Actions

Work Header

Brothers Torn Apart

Chapter Text

 

Sam shivered, wrapping his jacket around himself more snugly against the sudden chill, his breath visibly condensing as it left his mouth. He wasn’t deterred however: pressing forward with a dreadful sort of excitement, he reached the huge slits in the vent before him.

 

Here Sam halted, the caution that Walt had drilled into him making him pause in his mad and reckless dash to take a moment to assess the safety of the room. There were too many dangers in this world for a boy, small enough to ride a hummingbird, to be careless. He listened for the cacophonous clamor of giants over the sounds of his own strained breaths, and peered out at the colossal room from his low vantage point in the vent. He was taking a risk coming during the day, he knew, but it was disorienting enough being so small in a room seemingly made for giants. Although his night-vision had improved considerably since coming to live in the walls, seeing the room built for humans at night turned it into an even more confusing and alien landscape. At least in the light of day he could try wrap his brain around what his eyes were seeing, try and see it as if he was human again too.

 

The room was furnished with plain and tacky furniture – the owners of the Trails West Motel clearly not concerned with providing more than the absolute bare necessities, but giving some thought and effort towards a cohesive cowboy theme. After raking his eyes across the room, and listening for the telltale earthquakes that signaled a human in motion, Sam deemed the room to be clear, and dropped down from the vent to the carpeted floor beneath.

 

Sam shivered again as he stood on the thick carpet fibers. He had come prepared for the frigid temperature, ensconced in many layers of hand-woven fabric that had been made for him by Mallory. She knew, before Sam had even woke up to this nightmarish turn his life had taken, that he would need far more than the thin human clothes he had on his back to get him through the winter.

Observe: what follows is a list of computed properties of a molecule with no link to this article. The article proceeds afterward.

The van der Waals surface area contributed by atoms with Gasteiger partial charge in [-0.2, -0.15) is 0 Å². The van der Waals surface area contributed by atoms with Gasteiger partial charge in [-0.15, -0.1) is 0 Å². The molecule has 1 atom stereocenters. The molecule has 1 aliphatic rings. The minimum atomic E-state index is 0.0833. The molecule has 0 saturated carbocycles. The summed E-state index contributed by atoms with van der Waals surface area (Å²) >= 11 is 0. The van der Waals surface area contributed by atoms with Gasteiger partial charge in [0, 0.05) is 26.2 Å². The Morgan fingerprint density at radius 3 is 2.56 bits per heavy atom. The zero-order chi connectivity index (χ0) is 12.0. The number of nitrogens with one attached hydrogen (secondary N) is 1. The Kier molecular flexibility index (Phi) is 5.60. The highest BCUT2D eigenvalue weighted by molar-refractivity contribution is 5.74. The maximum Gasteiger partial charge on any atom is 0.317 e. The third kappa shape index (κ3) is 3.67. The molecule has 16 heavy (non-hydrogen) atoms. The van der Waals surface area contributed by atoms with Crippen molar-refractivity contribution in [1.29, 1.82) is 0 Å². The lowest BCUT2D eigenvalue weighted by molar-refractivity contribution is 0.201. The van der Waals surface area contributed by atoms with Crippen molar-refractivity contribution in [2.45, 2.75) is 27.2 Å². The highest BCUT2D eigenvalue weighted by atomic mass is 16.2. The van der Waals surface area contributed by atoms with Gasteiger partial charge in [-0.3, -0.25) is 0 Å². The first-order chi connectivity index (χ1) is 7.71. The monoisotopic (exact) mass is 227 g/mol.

That had been months ago, however. Now the room was lit by the warm summer sun, still hanging high in the sky. Yet despite this, his breath puffed out before him in visible vapor clouds. It was cold. Supernaturally so.

 

He made a nervous sound – feeling caught between horror and hope. Walt and Mallory had said that this room had never felt unusually cold, before. That the remote had never used to clatter to the floor of its own volition. That there had never been a disembodied voice, whispering along the walls, before Sam had come. That it had been a normal room, before.

 

Despite now being less than three inches tall, Sam was still a hunter. Dean had taught him how to defend himself against the supernatural creatures that their father had made it his life’s mission to eradicate. His brother had taught him the truth of the world, about what was hidden in the darkness. And so Sam had known, with a terrible certainty, what it meant when Walt had described the odd occurrences that had been escalating in recent months. Odd occurrences that had had happened here, in this room.